Ed Krogull: Stover Engine Nut
Ed Krogull collects old engines. Like the rest of us, he’s not crazy, just an old engine “nut.” That is, he’s a fanatic when it comes to old iron. Wives might not see the distinction at all, but we know the difference, I think.
Ed bought his first engine in 1985, the same year his son Nick was born. Over the years he has bought and sold many engines and he still has his first engine, although he had to buy it back once. With all this engine exposure, it was only natural for Nick to become an engine nut, too. I don’t know if this dedication is caused by heredity, environment or some type of antibiotic resistant disease.
Ed lives near a little town called Waddams Grove, Ill. Waddams has a feed store, a handful of houses and the old Illinois Central Railroad that whistles through town, but doesn’t stop. The corncob factory burned down, the cheese factory shut down and the chicken farm on top of the hill went away. The town does have a real steep hill with a 90-degree turn at the bottom that has produced some pretty spectacular crashes.
Oh, by the way, since we’re supposed to be talking about Stovers, Ed has some fine Stover engines. Among them is a nice little 1910 2 HP Stover Type YA upright that he bought from the Leland Hauser auction in 2003.
The late Leland Hauser was a real Stover collector. He had so many engines that it took two auctions to sell them all. You can still see photos of the Stover auction on Steve Barr’s website at the following: http://www.oldengine.org/members/sbarr/AuctionReports/freeport2003.htm.
If you don’t have a computer, have your grandkids look it up for you or go to the library and have the nice lady look it up for you.
Ed and the Ideal grinder
Ed picked up a very interesting Stover Ideal Duplex #0 feed grinder. Built in 1893, the mill is a work of art, and Ed has restored it to perfection and preserved its colorful decal. He also restored the 2 HP Stover YA, and shares ownership of the engine with his son Nick. Nick and Ed have paired the grinder and engine into a beautiful display. Together, they hit many engine shows and their display is always a crowd pleaser. The photos tell the story.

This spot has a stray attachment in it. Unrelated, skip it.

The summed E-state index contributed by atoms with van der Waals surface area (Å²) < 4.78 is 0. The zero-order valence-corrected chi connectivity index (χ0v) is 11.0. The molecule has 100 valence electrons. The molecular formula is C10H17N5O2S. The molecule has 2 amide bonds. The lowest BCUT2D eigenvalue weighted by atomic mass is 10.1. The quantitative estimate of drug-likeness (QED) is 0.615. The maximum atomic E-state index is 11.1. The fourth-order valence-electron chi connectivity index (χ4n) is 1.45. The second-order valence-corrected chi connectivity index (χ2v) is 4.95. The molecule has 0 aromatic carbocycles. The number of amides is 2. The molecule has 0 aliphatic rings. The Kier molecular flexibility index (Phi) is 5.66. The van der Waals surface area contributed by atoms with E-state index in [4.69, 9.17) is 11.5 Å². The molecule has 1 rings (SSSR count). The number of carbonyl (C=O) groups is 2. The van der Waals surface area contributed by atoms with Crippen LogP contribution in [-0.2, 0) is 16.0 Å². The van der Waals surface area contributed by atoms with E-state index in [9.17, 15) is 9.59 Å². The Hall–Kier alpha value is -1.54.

The Stover registry just keeps getting larger with just less than 1,400 engines identified and registered. The most recent version will be on the GEM website soon at www.gasengine
magazine.com/stover-registry. If you want to know the day and to whom your Stover engine was shipped, please send the serial number, your name and general location to the address below.
Until next time, keep your plugs dry and your igniters oiled.
Contact Joe Maurer at 797 S. Silberman Rd., Pearl City, IL 61062 • (815) 443-2223 • firstname.lastname@example.org.
Jim Erdle’s Legendary Antique Tractors Sold at Auction
Jim Erdle’s eye for rare and unique tractors has developed quite the reputation over the years, and allowed him to assemble one of the finest tractor collections of all time. But all good things must come to an end.
1902 8 HP Bates & Edmonds Engine
A 1902 8 HP Bates & Edmonds engine with generating set on display at the Coolspring Power Museum.
1918 Blaisdell Air-Compressing Engine
A 1918 65 HP Blaisdell air-compressing engine on display at the Coolspring Power Museum.